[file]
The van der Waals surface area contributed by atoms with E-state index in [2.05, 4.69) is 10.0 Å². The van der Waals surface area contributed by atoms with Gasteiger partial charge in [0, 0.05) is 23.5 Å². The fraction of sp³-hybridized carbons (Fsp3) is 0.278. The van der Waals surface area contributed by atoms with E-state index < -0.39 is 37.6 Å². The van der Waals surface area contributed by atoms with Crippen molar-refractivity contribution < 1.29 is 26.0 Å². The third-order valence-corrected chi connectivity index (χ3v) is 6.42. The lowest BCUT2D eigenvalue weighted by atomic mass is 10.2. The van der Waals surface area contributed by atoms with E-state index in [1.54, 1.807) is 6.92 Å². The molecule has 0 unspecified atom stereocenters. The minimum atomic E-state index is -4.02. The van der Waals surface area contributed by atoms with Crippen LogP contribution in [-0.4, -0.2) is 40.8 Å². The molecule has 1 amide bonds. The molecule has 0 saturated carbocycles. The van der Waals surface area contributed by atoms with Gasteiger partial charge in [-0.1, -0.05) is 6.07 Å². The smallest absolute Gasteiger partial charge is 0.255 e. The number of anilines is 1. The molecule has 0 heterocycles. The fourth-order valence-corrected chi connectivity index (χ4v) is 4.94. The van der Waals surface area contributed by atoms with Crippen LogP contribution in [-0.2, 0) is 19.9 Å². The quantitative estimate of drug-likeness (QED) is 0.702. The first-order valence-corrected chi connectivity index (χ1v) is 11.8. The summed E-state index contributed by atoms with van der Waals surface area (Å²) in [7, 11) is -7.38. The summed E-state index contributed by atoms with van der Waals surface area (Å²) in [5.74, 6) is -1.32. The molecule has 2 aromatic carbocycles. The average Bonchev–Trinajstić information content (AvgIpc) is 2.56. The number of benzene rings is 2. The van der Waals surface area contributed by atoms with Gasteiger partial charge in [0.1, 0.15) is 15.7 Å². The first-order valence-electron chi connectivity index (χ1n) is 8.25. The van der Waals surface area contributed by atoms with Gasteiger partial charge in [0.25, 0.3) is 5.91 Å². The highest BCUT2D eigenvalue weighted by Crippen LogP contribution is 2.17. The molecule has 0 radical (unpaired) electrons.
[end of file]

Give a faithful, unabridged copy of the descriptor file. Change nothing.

The van der Waals surface area contributed by atoms with E-state index in [2.05, 4.69) is 10.0 Å². The van der Waals surface area contributed by atoms with Gasteiger partial charge in [0, 0.05) is 23.5 Å². The fraction of sp³-hybridized carbons (Fsp3) is 0.278. The van der Waals surface area contributed by atoms with E-state index < -0.39 is 37.6 Å². The van der Waals surface area contributed by atoms with Crippen molar-refractivity contribution < 1.29 is 26.0 Å². The third-order valence-corrected chi connectivity index (χ3v) is 6.42. The lowest BCUT2D eigenvalue weighted by atomic mass is 10.2. The van der Waals surface area contributed by atoms with E-state index in [1.54, 1.807) is 6.92 Å². The molecule has 0 unspecified atom stereocenters. The minimum atomic E-state index is -4.02. The van der Waals surface area contributed by atoms with Crippen LogP contribution in [-0.4, -0.2) is 40.8 Å². The molecule has 1 amide bonds. The molecule has 0 saturated carbocycles. The van der Waals surface area contributed by atoms with Gasteiger partial charge in [-0.1, -0.05) is 6.07 Å². The smallest absolute Gasteiger partial charge is 0.255 e. The number of anilines is 1. The molecule has 0 heterocycles. The fourth-order valence-corrected chi connectivity index (χ4v) is 4.94. The van der Waals surface area contributed by atoms with Crippen LogP contribution in [-0.2, 0) is 19.9 Å². The quantitative estimate of drug-likeness (QED) is 0.702. The first-order valence-corrected chi connectivity index (χ1v) is 11.8. The summed E-state index contributed by atoms with van der Waals surface area (Å²) in [7, 11) is -7.38. The summed E-state index contributed by atoms with van der Waals surface area (Å²) in [5.74, 6) is -1.32. The molecule has 2 aromatic carbocycles. The average Bonchev–Trinajstić information content (AvgIpc) is 2.56. The number of benzene rings is 2. The van der Waals surface area contributed by atoms with Gasteiger partial charge in [0.1, 0.15) is 15.7 Å². The first-order valence-electron chi connectivity index (χ1n) is 8.25. The van der Waals surface area contributed by atoms with Gasteiger partial charge in [0.25, 0.3) is 5.91 Å². The highest BCUT2D eigenvalue weighted by Crippen LogP contribution is 2.17. The molecule has 0 radical (unpaired) electrons.